Baltimore apparently will lose out on its bid to be the site of the one of the world's biggest sports conventions, the FIFA Congress, because Washington isn't expected to hold the opening game of the 1994 World Cup soccer tournament.
FIFA is soccer's international governing body and historically holds its biennial congress in conjunction with the opening game. The U.S. organizing committee for the World Cup has announced it will recommend that the opening game of the 24-nation tournament be held at Soldier Field in Chicago.
The congress probably will be held in Chicago as well, though one soccer official said the site of the congress has not been made final.
World Cup USA 1994 also said it will recommend the Rose Bowl in Pasadena, Calif., as the site for the final game of the tournament, which starts June 17, 1994.
The news wasn't all bad for Washington. John Koskinen, the co-chair of that city's World Cup host committee, said he has learned that Washington will play host to four round-robin preliminary games and one in the round of 16.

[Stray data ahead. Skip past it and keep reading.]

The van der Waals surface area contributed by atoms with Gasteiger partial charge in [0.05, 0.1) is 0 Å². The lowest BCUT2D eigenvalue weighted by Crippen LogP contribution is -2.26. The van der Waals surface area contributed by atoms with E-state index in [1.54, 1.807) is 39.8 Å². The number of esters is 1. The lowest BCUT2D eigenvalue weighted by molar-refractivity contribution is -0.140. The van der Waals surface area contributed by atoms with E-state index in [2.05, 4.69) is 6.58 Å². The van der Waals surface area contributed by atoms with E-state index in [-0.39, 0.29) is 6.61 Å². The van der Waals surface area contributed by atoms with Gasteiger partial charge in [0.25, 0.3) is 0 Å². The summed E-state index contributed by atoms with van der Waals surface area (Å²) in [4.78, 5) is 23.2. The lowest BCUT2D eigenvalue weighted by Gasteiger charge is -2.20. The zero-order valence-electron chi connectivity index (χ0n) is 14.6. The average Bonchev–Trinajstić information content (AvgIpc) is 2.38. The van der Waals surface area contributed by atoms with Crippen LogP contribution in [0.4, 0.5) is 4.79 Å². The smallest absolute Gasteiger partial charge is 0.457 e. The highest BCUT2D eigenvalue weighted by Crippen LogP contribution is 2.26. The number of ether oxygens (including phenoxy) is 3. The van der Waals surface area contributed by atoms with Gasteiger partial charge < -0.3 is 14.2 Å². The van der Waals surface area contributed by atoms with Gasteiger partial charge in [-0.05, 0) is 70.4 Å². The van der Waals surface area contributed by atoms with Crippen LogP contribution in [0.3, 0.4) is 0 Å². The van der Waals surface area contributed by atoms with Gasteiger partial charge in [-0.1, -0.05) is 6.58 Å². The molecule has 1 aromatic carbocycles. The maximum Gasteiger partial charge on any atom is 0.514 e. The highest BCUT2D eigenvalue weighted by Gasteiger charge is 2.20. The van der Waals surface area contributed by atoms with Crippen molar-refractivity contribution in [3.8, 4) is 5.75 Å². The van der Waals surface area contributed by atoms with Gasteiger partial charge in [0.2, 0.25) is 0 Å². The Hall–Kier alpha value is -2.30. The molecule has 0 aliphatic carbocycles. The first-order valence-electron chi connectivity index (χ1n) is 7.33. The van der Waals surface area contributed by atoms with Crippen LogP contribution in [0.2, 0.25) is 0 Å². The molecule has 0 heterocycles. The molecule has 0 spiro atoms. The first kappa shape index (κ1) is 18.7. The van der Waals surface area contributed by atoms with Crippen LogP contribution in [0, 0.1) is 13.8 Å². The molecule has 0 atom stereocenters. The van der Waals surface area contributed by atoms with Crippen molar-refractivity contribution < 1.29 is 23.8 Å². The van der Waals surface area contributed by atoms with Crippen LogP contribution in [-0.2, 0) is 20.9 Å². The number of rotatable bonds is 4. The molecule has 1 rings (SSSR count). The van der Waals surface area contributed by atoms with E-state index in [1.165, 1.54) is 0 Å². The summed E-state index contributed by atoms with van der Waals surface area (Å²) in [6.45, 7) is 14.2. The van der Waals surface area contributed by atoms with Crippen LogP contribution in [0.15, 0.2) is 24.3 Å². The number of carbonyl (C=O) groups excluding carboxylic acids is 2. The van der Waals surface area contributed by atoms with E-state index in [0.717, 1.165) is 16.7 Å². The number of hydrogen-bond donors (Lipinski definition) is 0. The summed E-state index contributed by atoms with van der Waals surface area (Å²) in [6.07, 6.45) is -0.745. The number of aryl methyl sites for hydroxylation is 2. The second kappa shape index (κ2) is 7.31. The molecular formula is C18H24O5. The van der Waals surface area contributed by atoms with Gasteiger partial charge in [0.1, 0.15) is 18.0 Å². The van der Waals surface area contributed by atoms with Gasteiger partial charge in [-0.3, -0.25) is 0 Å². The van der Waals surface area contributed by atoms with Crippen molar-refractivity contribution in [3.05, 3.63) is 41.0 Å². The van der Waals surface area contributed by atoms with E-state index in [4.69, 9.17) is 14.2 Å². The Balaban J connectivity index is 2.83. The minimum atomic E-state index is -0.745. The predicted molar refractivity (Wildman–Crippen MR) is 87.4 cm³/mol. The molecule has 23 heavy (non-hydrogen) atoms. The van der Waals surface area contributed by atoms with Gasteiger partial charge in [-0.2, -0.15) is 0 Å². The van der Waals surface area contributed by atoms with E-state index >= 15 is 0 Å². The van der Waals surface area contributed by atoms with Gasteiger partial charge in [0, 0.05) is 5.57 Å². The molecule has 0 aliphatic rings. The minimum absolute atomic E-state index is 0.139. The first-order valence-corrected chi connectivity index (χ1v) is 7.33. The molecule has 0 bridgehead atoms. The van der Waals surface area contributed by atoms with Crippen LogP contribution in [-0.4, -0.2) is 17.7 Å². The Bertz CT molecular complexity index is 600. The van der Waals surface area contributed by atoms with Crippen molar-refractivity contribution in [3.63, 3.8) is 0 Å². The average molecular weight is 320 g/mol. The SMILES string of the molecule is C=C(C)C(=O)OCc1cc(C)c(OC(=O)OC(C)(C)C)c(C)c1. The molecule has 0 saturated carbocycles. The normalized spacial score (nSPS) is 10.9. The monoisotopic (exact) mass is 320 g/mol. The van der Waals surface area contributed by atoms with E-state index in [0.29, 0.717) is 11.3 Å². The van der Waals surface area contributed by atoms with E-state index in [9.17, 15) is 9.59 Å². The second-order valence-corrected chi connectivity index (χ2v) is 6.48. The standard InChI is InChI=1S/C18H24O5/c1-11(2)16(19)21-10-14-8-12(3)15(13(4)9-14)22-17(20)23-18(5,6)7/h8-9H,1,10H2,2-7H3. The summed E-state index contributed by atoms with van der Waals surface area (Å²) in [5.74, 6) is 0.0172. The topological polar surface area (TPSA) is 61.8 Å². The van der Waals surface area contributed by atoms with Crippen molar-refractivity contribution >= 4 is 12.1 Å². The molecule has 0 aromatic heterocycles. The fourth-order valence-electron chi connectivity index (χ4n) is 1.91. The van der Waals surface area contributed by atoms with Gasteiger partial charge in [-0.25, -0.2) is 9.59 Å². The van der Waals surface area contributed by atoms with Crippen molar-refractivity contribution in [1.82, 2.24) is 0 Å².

"We're excited about getting five games here," said Koskinen. "But we spent a lot of time working on obtaining the opening game, and from that point we are disappointed."
Koskinen said FIFA officials had been "very favorably impressed" during an earlier tour of Baltimore facilities that could hold the congress.
"We felt the fact that we are in the nation's capital and that Baltimore made such a favorable impression were two strong selling points for our opening-game bid," Koskinen said.
"But our stadium capacity couldn't be overcome, especially not after the United States Soccer Federation moved its offices to Chicago."
Soldier Field seats 66,946 for football, compared with RFK Stadium's capacity of 55,672.
RFK is the smallest of the nine U.S. stadiums selected to hold World Cup games.
The Rose Bowl and Giants Stadium in East Rutherford, N.J., will be recommended as sites for the semifinals, according to U.S. officials.
The recommendations will be presented Monday by World Cup USA 1994, and the official announcement is slated Monday after a FIFA meeting in Zurich, Switzerland.
The other cities picked as sites for the World Cup are: the Cotton Bowl in Dallas; Citrus Bowl in Orlando, Fla.; Stanford Stadium in Palo Alto, Calif.; Foxboro Stadium in Foxboro, Mass.; and the Silverdome in Pontiac, Mich.